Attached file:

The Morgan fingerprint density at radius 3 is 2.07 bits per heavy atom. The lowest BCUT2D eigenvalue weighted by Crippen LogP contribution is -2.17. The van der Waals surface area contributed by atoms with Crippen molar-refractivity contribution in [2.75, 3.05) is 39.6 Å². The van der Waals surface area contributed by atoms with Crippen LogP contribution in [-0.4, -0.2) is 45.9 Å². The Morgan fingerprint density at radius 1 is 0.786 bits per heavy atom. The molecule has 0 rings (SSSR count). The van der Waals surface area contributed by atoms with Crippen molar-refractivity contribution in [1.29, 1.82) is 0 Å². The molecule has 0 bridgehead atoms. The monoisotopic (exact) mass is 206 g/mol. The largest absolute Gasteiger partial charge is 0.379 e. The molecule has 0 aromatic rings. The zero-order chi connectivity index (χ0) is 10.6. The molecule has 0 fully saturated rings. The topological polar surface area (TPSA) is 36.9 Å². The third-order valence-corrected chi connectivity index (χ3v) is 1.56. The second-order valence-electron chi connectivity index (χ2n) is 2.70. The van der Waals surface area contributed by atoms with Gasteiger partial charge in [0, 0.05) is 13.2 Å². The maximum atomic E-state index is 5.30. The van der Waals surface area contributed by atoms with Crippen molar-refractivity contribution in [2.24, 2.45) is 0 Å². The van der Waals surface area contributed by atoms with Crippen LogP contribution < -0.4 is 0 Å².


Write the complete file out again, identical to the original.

The Morgan fingerprint density at radius 3 is 2.07 bits per heavy atom. The lowest BCUT2D eigenvalue weighted by Crippen LogP contribution is -2.17. The van der Waals surface area contributed by atoms with Crippen molar-refractivity contribution in [2.75, 3.05) is 39.6 Å². The van der Waals surface area contributed by atoms with Crippen LogP contribution in [-0.4, -0.2) is 45.9 Å². The Morgan fingerprint density at radius 1 is 0.786 bits per heavy atom. The molecule has 0 rings (SSSR count). The van der Waals surface area contributed by atoms with Crippen molar-refractivity contribution in [1.29, 1.82) is 0 Å². The molecule has 0 bridgehead atoms. The monoisotopic (exact) mass is 206 g/mol. The largest absolute Gasteiger partial charge is 0.379 e. The molecule has 0 aromatic rings. The zero-order chi connectivity index (χ0) is 10.6. The molecule has 0 fully saturated rings. The topological polar surface area (TPSA) is 36.9 Å². The third-order valence-corrected chi connectivity index (χ3v) is 1.56. The second-order valence-electron chi connectivity index (χ2n) is 2.70. The van der Waals surface area contributed by atoms with Gasteiger partial charge in [0, 0.05) is 13.2 Å². The maximum atomic E-state index is 5.30. The van der Waals surface area contributed by atoms with Crippen molar-refractivity contribution in [2.24, 2.45) is 0 Å². The van der Waals surface area contributed by atoms with Crippen LogP contribution < -0.4 is 0 Å².